It was this intersection that initially interested Allen School Ph.D. student Lee Organick, who performed many of the wet-lab experiments the team used to validate its approach. Having made the leap from undergraduate studies in molecular biology to computer science, she is enthusiastic about the potential impact of the MISL’s approach.

Georg Seelig, Luis Ceze, Karin Strauss

Left to right: Allen School and UW Electrical Engineering professor Georg Seelig, Allen School professor Luis Ceze, and Microsoft researcher Karin Strauss (Tara Brown Photography)

“We’re at a time when a lot of groundbreaking research will be done at the intersection of fields,” said Organick. “When I heard about this project it seemed a bit outlandish, but it captured my imagination.”

The makeup of the lab — which unites researchers from multiple disciplines and organizations — is another plus, in Organick’s view.

“Having worked with such a creative and diverse team of people for several years now, they’ve shown me that projects like this one are achievable,” she said. “And it’s just as exciting as it was the first day.”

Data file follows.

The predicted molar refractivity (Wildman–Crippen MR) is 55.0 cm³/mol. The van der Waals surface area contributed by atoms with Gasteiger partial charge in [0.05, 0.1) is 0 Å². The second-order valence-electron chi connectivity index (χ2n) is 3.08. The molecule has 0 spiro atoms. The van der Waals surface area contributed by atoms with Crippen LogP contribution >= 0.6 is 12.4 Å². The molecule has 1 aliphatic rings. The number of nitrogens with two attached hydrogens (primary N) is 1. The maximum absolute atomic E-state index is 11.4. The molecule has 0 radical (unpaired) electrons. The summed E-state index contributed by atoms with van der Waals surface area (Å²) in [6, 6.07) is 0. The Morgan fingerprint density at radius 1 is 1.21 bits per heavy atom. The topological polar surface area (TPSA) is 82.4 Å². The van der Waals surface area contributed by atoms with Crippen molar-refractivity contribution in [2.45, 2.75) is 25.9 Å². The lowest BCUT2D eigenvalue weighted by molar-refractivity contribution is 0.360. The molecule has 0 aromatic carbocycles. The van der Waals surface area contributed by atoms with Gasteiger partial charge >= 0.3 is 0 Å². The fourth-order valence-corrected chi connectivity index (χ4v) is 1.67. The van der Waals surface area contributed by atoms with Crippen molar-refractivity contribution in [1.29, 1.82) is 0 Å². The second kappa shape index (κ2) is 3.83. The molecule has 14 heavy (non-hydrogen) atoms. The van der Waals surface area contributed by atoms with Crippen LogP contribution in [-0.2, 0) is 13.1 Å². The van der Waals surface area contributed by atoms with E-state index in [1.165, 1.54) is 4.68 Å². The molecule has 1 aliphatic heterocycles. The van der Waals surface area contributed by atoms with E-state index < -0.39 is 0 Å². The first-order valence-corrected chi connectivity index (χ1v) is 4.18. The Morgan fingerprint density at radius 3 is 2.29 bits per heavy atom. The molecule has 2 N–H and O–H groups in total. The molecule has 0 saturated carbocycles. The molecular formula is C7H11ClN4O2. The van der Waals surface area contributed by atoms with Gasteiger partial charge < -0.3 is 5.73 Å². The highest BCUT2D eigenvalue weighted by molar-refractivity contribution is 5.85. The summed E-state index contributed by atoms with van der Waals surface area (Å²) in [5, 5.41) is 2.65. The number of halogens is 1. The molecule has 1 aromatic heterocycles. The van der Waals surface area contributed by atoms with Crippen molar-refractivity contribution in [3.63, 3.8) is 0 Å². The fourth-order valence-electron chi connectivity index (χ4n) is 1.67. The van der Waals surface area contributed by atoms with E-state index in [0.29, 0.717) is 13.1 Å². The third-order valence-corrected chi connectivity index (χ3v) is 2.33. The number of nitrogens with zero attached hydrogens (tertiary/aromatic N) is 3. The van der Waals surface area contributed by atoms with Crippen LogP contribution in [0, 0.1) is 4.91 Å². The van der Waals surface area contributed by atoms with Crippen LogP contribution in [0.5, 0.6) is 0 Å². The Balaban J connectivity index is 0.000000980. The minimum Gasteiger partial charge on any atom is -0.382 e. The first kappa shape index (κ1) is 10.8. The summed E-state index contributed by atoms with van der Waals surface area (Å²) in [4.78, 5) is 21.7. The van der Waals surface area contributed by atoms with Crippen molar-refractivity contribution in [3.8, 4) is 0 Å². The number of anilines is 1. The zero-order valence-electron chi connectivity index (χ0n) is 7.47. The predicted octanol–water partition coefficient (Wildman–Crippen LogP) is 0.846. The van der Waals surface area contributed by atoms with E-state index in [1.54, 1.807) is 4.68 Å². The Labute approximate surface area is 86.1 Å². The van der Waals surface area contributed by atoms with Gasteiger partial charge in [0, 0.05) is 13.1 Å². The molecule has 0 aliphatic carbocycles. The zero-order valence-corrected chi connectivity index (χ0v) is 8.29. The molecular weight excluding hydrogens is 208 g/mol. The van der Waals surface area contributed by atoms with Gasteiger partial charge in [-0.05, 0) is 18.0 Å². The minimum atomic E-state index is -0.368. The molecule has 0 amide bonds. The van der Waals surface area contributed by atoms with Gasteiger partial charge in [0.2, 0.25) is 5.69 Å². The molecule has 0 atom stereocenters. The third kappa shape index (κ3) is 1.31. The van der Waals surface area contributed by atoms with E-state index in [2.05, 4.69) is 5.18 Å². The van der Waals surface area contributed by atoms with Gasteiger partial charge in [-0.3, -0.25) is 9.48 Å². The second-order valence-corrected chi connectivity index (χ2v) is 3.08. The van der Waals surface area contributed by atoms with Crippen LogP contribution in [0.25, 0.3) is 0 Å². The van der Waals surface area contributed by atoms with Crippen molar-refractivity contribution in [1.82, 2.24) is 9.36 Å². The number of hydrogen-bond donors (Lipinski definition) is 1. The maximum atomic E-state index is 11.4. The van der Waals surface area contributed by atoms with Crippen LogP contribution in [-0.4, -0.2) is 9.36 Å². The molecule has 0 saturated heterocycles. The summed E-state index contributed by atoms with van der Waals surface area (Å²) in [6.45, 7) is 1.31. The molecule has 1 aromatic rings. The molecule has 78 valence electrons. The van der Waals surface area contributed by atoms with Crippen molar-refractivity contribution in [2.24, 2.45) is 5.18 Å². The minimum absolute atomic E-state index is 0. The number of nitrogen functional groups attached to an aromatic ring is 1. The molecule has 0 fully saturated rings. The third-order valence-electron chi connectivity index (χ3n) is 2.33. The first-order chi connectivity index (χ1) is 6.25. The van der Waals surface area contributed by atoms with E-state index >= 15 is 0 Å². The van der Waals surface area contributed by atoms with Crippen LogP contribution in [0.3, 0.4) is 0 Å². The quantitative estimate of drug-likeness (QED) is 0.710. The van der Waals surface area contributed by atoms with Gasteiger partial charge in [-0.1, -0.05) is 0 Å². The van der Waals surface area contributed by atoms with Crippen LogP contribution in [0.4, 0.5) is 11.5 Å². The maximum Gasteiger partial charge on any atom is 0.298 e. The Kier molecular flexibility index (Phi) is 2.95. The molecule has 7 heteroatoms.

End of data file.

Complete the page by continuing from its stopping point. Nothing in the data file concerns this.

The MISL draws upon the varied expertise of researchers from the Allen School, UW departments of electrical engineering and bioengineering, and Microsoft. In addition to Ceze, Strauss, Organick, and Yekhanin, contributors to the Nature Biotechnology paper include lab members Siena Dumas Ang, Yuan-Jyue Chen, Randolph Lopez, Konstantin Makarychev, Miklos Racz, Govinda Kamath, Parikshit Gopalan, Bichlien Nguyen, Christopher Takahashi, Sharon Newman, Hsing-Yeh Parker, Cyrus Rashtchian, Kendall Stewart, Gagan Gupta, Robert Carlson, John Mulligan, Douglas Carmean, and Georg Seelig.